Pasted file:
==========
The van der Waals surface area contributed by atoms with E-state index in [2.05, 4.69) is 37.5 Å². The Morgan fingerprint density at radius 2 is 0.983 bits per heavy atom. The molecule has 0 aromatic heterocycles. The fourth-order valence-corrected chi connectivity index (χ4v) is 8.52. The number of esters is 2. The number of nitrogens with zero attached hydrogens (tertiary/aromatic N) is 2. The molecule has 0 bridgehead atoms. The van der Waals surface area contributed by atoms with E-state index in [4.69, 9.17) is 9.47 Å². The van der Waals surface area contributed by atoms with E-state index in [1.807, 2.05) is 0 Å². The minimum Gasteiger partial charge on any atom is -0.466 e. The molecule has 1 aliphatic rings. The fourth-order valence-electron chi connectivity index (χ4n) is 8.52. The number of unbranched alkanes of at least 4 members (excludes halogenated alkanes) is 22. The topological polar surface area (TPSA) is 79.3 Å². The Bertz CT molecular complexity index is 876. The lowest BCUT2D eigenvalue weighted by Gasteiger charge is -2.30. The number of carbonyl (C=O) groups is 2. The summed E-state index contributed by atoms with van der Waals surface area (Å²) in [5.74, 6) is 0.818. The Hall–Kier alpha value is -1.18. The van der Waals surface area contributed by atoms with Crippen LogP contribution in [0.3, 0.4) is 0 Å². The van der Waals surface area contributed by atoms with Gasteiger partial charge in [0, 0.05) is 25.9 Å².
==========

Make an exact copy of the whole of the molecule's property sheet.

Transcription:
The van der Waals surface area contributed by atoms with E-state index in [2.05, 4.69) is 37.5 Å². The Morgan fingerprint density at radius 2 is 0.983 bits per heavy atom. The molecule has 0 aromatic heterocycles. The fourth-order valence-corrected chi connectivity index (χ4v) is 8.52. The number of esters is 2. The number of nitrogens with zero attached hydrogens (tertiary/aromatic N) is 2. The molecule has 0 bridgehead atoms. The van der Waals surface area contributed by atoms with E-state index in [4.69, 9.17) is 9.47 Å². The van der Waals surface area contributed by atoms with E-state index in [1.807, 2.05) is 0 Å². The minimum Gasteiger partial charge on any atom is -0.466 e. The molecule has 1 aliphatic rings. The fourth-order valence-electron chi connectivity index (χ4n) is 8.52. The number of unbranched alkanes of at least 4 members (excludes halogenated alkanes) is 22. The topological polar surface area (TPSA) is 79.3 Å². The Bertz CT molecular complexity index is 876. The lowest BCUT2D eigenvalue weighted by Gasteiger charge is -2.30. The number of carbonyl (C=O) groups is 2. The summed E-state index contributed by atoms with van der Waals surface area (Å²) in [5.74, 6) is 0.818. The Hall–Kier alpha value is -1.18. The van der Waals surface area contributed by atoms with Crippen LogP contribution in [0.3, 0.4) is 0 Å². The van der Waals surface area contributed by atoms with Gasteiger partial charge in [0, 0.05) is 25.9 Å².